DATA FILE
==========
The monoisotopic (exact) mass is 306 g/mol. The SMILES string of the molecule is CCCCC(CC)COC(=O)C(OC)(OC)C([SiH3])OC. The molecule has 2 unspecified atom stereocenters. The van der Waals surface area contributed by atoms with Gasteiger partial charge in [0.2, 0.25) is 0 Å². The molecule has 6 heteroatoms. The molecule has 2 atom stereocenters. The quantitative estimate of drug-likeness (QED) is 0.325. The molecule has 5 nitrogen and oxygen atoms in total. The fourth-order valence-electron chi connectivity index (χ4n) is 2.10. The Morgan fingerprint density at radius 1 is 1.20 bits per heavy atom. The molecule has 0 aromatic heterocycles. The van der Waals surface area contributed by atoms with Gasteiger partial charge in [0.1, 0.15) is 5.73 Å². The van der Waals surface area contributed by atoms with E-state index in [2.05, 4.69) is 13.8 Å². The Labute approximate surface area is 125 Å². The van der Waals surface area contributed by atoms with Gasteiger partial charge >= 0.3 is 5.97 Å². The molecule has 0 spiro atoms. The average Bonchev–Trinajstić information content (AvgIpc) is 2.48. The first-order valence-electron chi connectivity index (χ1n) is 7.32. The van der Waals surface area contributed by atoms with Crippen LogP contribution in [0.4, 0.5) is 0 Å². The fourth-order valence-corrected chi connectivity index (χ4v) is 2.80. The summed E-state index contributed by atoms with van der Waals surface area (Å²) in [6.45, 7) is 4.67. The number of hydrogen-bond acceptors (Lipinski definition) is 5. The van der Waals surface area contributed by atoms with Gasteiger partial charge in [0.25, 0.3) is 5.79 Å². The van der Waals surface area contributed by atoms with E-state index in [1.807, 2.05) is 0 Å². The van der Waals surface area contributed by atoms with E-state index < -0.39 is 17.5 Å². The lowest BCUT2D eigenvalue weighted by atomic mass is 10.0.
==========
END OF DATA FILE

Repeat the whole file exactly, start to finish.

The monoisotopic (exact) mass is 306 g/mol. The SMILES string of the molecule is CCCCC(CC)COC(=O)C(OC)(OC)C([SiH3])OC. The molecule has 2 unspecified atom stereocenters. The van der Waals surface area contributed by atoms with Gasteiger partial charge in [0.2, 0.25) is 0 Å². The molecule has 6 heteroatoms. The molecule has 2 atom stereocenters. The quantitative estimate of drug-likeness (QED) is 0.325. The molecule has 5 nitrogen and oxygen atoms in total. The fourth-order valence-electron chi connectivity index (χ4n) is 2.10. The Morgan fingerprint density at radius 1 is 1.20 bits per heavy atom. The molecule has 0 aromatic heterocycles. The van der Waals surface area contributed by atoms with Gasteiger partial charge in [0.1, 0.15) is 5.73 Å². The van der Waals surface area contributed by atoms with E-state index in [2.05, 4.69) is 13.8 Å². The Labute approximate surface area is 125 Å². The van der Waals surface area contributed by atoms with Gasteiger partial charge >= 0.3 is 5.97 Å². The molecule has 0 spiro atoms. The average Bonchev–Trinajstić information content (AvgIpc) is 2.48. The first-order valence-electron chi connectivity index (χ1n) is 7.32. The van der Waals surface area contributed by atoms with Crippen LogP contribution in [0.4, 0.5) is 0 Å². The fourth-order valence-corrected chi connectivity index (χ4v) is 2.80. The summed E-state index contributed by atoms with van der Waals surface area (Å²) in [6.45, 7) is 4.67. The number of hydrogen-bond acceptors (Lipinski definition) is 5. The van der Waals surface area contributed by atoms with Gasteiger partial charge in [0.25, 0.3) is 5.79 Å². The van der Waals surface area contributed by atoms with E-state index in [1.807, 2.05) is 0 Å². The van der Waals surface area contributed by atoms with E-state index < -0.39 is 17.5 Å². The lowest BCUT2D eigenvalue weighted by atomic mass is 10.0.